Heimtex Supplies New Opportunity: Fabric makers enjoy traffic
January 15, 2001,
FRANKFURT, GERMANY — Despite a very slow opening day, American fabric exhibitors at Heimtextil here last week were pleased with the subsequent recovery.
Results also were affected somewhat by location, with exhibitors on the floor housing high-end European editors reporting strong business on Wednesday, the opening day — in contrast with those on other floors.
The Kravet division, Masarsky said, "is very pleased with traffic and with the Kravet Couture reception."
Larry Liebenow, president of Quaker, said, "We've written some pretty nice orders, and we've worked with quite a few potential customers."
Concord Home scored a big hit with its Pamela
Ferrari collection, said Roger Burnim, vp. "We put our emphasis there as well as two other major collections and got a significant amount of program commitments."
Stewart Jervis, export manager, Crestmont, said, "Heimtex actually has been good for us. It's a more efficient way for us to do export. All the contracts start here. And traffic has been good for us."
Fabricut and its S. Harris division enjoyed the show. "It's been a marvelous show with lots of energy," said Harvey Nudelman, president.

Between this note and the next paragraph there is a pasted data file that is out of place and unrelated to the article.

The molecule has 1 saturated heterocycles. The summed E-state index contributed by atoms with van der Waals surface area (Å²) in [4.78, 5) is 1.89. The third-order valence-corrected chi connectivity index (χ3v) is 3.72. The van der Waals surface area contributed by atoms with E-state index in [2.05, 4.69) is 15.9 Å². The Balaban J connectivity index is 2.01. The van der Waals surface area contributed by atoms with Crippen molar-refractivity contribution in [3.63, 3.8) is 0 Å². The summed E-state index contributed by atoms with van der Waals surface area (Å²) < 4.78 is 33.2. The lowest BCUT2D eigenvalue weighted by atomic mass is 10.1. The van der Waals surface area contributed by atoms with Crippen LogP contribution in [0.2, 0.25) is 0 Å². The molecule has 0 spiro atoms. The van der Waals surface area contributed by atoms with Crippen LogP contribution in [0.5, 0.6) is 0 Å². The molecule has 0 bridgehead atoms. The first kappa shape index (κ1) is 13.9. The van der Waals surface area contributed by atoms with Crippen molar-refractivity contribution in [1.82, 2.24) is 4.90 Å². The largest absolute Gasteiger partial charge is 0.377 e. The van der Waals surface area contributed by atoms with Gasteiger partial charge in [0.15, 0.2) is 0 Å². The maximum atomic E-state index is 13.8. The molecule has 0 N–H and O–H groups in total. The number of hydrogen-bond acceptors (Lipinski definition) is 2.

Noting that it was his company's first year in their own space out of the U.S. Pavilion, Jeff Rubin, vp of Edgar Fabrics said, "We wrote a lot of business. It was very good."
Howard Sackelman, vp of Dukane, said, "We're competing with first-quality goods from China and Turkey versus our seconds."
"The main issue is price," Sackelman added. "The difference between seconds from the United States and Chinese first quality is getting narrower."
Although Wednesday was slow, "we are quite pleased. We will beat our 2000 figures," said Christiane Michaels, president, Waverly.
At Rockland, "business is very good. We saw a lot of existing customers and some new ones," said Mark Kresel, vice president.
Larry Brill, acting director, market expansion, OTEXA, U.S. Department of Commerce observed, "I'm cautiously optimistic about this being a very good show, especially in fabrics. The manufactured product exhibitors are not as busy. Traffic is down for them. It ranges from not so busy to busy."
Brill added, "For the Americans it probably is as good as it could be because of the dollar value. For those who exhibited it will prove to be a good decision. Those showing in the hotels will regret it."
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